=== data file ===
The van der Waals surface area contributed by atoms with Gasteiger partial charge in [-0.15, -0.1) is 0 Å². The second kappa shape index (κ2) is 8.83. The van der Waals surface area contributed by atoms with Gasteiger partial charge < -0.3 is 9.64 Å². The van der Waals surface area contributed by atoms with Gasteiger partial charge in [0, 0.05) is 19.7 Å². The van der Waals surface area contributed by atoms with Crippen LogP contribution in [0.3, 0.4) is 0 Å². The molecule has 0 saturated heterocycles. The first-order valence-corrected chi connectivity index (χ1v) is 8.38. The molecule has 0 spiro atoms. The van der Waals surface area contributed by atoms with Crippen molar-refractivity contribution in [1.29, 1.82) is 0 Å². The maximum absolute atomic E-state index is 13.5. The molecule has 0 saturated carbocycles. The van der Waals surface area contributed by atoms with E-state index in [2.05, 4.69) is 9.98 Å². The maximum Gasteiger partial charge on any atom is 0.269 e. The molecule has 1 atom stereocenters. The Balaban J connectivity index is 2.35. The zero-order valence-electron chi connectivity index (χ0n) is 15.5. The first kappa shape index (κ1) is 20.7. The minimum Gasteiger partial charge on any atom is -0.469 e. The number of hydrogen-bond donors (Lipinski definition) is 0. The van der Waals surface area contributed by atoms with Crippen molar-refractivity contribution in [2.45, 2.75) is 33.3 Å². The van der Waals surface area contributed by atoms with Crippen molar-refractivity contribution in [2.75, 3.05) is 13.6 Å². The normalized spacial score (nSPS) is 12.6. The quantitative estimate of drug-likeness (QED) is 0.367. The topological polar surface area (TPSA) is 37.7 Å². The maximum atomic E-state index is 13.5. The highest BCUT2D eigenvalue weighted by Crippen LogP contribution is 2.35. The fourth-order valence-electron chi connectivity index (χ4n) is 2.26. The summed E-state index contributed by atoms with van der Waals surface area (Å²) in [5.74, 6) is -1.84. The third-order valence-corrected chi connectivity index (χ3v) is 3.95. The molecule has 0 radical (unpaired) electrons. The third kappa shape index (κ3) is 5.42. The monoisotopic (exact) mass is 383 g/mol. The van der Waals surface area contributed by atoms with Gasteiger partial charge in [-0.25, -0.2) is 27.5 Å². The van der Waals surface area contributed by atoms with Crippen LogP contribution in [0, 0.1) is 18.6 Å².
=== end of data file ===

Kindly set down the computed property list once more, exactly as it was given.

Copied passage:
The van der Waals surface area contributed by atoms with Gasteiger partial charge in [-0.15, -0.1) is 0 Å². The second kappa shape index (κ2) is 8.83. The van der Waals surface area contributed by atoms with Gasteiger partial charge < -0.3 is 9.64 Å². The van der Waals surface area contributed by atoms with Gasteiger partial charge in [0, 0.05) is 19.7 Å². The van der Waals surface area contributed by atoms with Crippen LogP contribution in [0.3, 0.4) is 0 Å². The molecule has 0 saturated heterocycles. The first-order valence-corrected chi connectivity index (χ1v) is 8.38. The molecule has 0 spiro atoms. The van der Waals surface area contributed by atoms with Crippen molar-refractivity contribution in [1.29, 1.82) is 0 Å². The maximum absolute atomic E-state index is 13.5. The molecule has 0 saturated carbocycles. The van der Waals surface area contributed by atoms with E-state index in [2.05, 4.69) is 9.98 Å². The maximum Gasteiger partial charge on any atom is 0.269 e. The molecule has 1 atom stereocenters. The Balaban J connectivity index is 2.35. The zero-order valence-electron chi connectivity index (χ0n) is 15.5. The first kappa shape index (κ1) is 20.7. The minimum Gasteiger partial charge on any atom is -0.469 e. The number of hydrogen-bond donors (Lipinski definition) is 0. The van der Waals surface area contributed by atoms with Crippen molar-refractivity contribution in [2.45, 2.75) is 33.3 Å². The van der Waals surface area contributed by atoms with Crippen molar-refractivity contribution in [2.75, 3.05) is 13.6 Å². The normalized spacial score (nSPS) is 12.6. The quantitative estimate of drug-likeness (QED) is 0.367. The topological polar surface area (TPSA) is 37.7 Å². The maximum atomic E-state index is 13.5. The highest BCUT2D eigenvalue weighted by Crippen LogP contribution is 2.35. The fourth-order valence-electron chi connectivity index (χ4n) is 2.26. The summed E-state index contributed by atoms with van der Waals surface area (Å²) in [5.74, 6) is -1.84. The third-order valence-corrected chi connectivity index (χ3v) is 3.95. The molecule has 0 radical (unpaired) electrons. The third kappa shape index (κ3) is 5.42. The monoisotopic (exact) mass is 383 g/mol. The van der Waals surface area contributed by atoms with Gasteiger partial charge in [-0.25, -0.2) is 27.5 Å². The van der Waals surface area contributed by atoms with Crippen LogP contribution in [0, 0.1) is 18.6 Å².